# Descartes’ Method for Constructing Roots of Polynomials with ‘Simple’ Curves - Derivation of Descartes' Method: Parameters

Author(s):
Gary Rubinstein (Stuyvesant High School)

### Finding relationships between parameters using a system of six equations and six unknowns

From the equation of the Cartesian parabola, $y=\frac{x^{2}}{n}-\frac{bx}{n}-a+\frac{ab}{x},$ and knowing already what Descartes’ results were, I tackled the challenge of re-deriving Descartes’ parameters for his construction – starting with the coefficients of a sextic equation to come up with the center and radius of the circle and also of the two parameters that define the Cartesian parabola so that the $x$-intercepts of the intersections would equal the real roots of the sextic equation.

The Cartesian parabola has three parameters, $n$ (the coefficient of $y$ in the original sliding parabola), $b$ (the fixed $x$-intercept of the line that intercepts the sliding parabola), and $a$ (the $y$-intercept of the line, which is always the same distance above the vertex of the sliding parabola). The circle has three parameters, $h$ (the $x$-coordinate of the center of the circle), $k$ (the $y$-coordinate of the center of the circle), and the radius of the circle, $d.$ The goal is to relate these to the six coefficients of the sextic equation $p, q, r, s, t,$ and $u.$

To find these relations, substitute $y=\frac{x^{2}}{n}-\frac{bx}{n}-a+\frac{ab}{x}$ into the equation $(x-h)^{2}+(y-k)^{2}=d^{2}.$ Combine like terms and multiply through by $x^{2}n^{2}$ to get the equation:

$x^{6}-2bx^{5}+(n^{2}-2kn+b^{2}-2an)x^{4}+(-2hn^{2}+2bkn+4abn)x^{3}$

$+(-n^{2}d^{2}+k^{2}n^{2}+h^{2}n^{2}+2akn^{2}-2ab^{2}n+a^{2}n^{2})x^{2}$

$+(-2abkn^{2}-2a^{2}bn^{2})x+a^{2}b^{2}n^{2}=0.$

Equate coefficients with those of $x^{6}+px^{5}+qx^{4}+rx^{3}+sx^{2}+tx+u=0$ to get the system of equations:

1.  $p=-2b$
2.  $q=n^{2}-2kn+b^{2}-2an$
3.  $r=-2hn^{2}+2bkn+4abn$
4.  $s=-n^{2}d^{2}+k^{2}n^{2}+h^{2}n^{2}+2akn^{2}-2ab^{2}n+a^{2}n^{2}$
5.  $t=-2abkn^{2}-2a^{2}bn^{2}$
6.  $u=a^{2}b^{2}n^{2}$

From these six equations in six unknowns, the goal is to somehow solve for $a, b, d, n, h,$ and $k$ in terms of $p, q, r, s, t,$ and $u.$

#### Solving for b

Divide both sides of equation (1) by $-2$ to get $b=-\frac{p}{2}.$

#### Solving for n

Equation (2) can be rearranged to read $n^{2}=q+2kn+2an-b^{2}$ or $n={\sqrt{q+2kn+2an-b^2}}.$ From equation (6), ${\sqrt{u}}=abn.$ Substituting $abn = {\sqrt{u}}$ into equation (5) yields ${\frac{t}{\sqrt{u}}}=-2kn-2an$ and $-{\frac{t}{\sqrt{u}}}=2kn+2an,$ which are equivalent to the second and third term under the radical in the rearrangement of equation (2). Also, since $b=-\frac{p}{2}$ so that $b^2={\frac{p^2}{4}},$ we have $n=\sqrt{q-\frac{t}{\sqrt{u}}-\frac{p^{2}}{4}}.$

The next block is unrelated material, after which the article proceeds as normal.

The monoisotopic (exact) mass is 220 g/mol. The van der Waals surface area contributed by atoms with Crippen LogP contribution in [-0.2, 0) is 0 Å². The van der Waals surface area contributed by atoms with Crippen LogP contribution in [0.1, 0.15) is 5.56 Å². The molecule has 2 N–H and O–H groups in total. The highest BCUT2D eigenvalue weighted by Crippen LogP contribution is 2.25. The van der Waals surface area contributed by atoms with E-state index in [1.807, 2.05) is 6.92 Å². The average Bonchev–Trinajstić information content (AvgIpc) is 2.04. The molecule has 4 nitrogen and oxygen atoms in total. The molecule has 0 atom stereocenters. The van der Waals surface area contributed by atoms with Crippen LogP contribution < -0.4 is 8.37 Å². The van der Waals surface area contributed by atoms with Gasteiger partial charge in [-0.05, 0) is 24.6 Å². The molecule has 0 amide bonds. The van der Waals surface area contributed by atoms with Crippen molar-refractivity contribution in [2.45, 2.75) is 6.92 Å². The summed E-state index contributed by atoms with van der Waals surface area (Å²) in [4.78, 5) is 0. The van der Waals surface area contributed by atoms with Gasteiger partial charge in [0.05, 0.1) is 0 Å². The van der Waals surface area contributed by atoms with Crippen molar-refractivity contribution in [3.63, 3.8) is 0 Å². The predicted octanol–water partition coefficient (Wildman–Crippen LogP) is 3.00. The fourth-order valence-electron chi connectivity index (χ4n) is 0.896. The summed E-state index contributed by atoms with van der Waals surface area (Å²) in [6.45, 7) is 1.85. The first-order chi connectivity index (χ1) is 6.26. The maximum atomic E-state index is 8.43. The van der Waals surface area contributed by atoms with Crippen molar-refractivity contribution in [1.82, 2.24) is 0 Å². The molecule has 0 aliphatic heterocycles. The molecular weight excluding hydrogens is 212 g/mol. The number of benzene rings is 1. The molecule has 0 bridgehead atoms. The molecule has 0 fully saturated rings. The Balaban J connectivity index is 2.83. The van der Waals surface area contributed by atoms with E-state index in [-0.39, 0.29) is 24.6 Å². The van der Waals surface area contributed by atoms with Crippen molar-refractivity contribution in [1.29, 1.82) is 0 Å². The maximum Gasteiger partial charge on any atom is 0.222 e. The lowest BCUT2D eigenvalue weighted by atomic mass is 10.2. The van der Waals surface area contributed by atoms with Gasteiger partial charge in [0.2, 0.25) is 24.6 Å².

#### Solving for a

That $a=\frac{2abn}{2bn},$ $abn=\sqrt{u},$ and $2b=-p$ yields $a=\frac{2\sqrt{u}}{-pn},$ or $a=-\frac{2\sqrt{u}}{pn}.$

#### Solving for k

Solve for $k$ in equation (5), $t=-2abkn^{2}-2a^{2}bn^{2},$ to get $k=\frac{t}{-2n(abn)}-a.$ Substitute $abn=\sqrt{u}$ and $a=-\frac{2\sqrt{u}}{pn}$ into this equation to obtain $k =-\frac{t}{2n\sqrt{u}}+\frac{2\sqrt{u}}{pn}.$

#### Solving for h

Solve for $h$ in equation (3), $r=-2hn^{2}+2bkn+4abn,$ to get $h=-\frac{r}{2n^{2}}+\frac{2abn}{n^{2}}+\frac{2bkn}{2n^{2}}.$ Substitute $abn=\sqrt{u}$ and $2b=-p$ into this equation to obtain $h=-\frac{r}{2n^{2}}+\frac{2\sqrt{u}}{n^{2}}-\frac{pkn}{2n^{2}}.$ This last equation can be rewritten as follows:

$h=-\frac{r}{2n^{2}}+\frac{\sqrt{u}}{n^{2}}+\frac{\sqrt{u}}{n^{2}}-\frac{2pkn\sqrt{u}}{4n^{2}\sqrt{u}} = -\frac{r}{2n^{2}}+\frac{\sqrt{u}}{n^{2}}+\frac{4u-2pkn\sqrt{u}}{4n^{2}\sqrt{u}}.$

Substitute $\sqrt{u}=abn$ and $p=-2b$ back into the numerator of the third term to get:

$h=-\frac{r}{2n^{2}}+\frac{\sqrt{u}}{n^{2}}+\frac{4a^{2}b^{2}n^{2}-2(-2b)knabn}{4n^{2}\sqrt{u}}=-\frac{r}{2n^{2}}+\frac{\sqrt{u}}{n^{2}}+\frac{-2b(-2a^{2}bn^{2}-2abkn^{2})}{4n^{2}\sqrt{u}}.$

Finally, substitution of $-2b=p$ and equation (5), $-2abkn^{2}-2a^{2}bn^{2}=t,$ into the third term yields $h=-\frac{r}{2n^{2}}+\frac{\sqrt{u}}{n^{2}}+\frac{pt}{4n^{2}\sqrt{u}}.$

#### Solving for d

Solve for $d^2$ in equation (4), $s=-n^{2}d^{2}+k^{2}n^{2}+h^{2}n^{2}+2akn^{2}-2ab^{2}n+a^{2}n^{2},$ to get:

$d^{2}=-\frac{s}{n^2}+k^{2}+h^{2}+2ak-\frac{2ab^{2}}{n}+a^{2}=(a+k)^{2}+h^{2}-\frac{s+2a{b^2}n}{n^{2}}.$

Substitute $abn=\sqrt{u}$ and $2b=-p$ into the last term to obtain $d^{2}=(a+k)^{2}+h^{2}-\frac{s-p\sqrt{u}}{n^{2}},$ or

$d=\sqrt{(a+k)^{2}+h^{2}-\frac{s-p\sqrt{u}}{n^{2}}}.$

At this point, Descartes had all six parameters $a, b, n, h, k,$ and $d$ expressed in terms of the coefficients of the sextic equation $p, q, r, s, t,$ and $u.$ Here, $a, b,$ and $n$ define the Cartesian parabola and $(h,k)$ and $d$ define the center and radius of the circle.

The final piece that bears explaining is how, after Descartes created the Cartesian parabola and the center of the circle at point $(h,k),$ he created the circle itself.

Gary Rubinstein (Stuyvesant High School), "Descartes’ Method for Constructing Roots of Polynomials with ‘Simple’ Curves - Derivation of Descartes' Method: Parameters," Convergence (May 2016)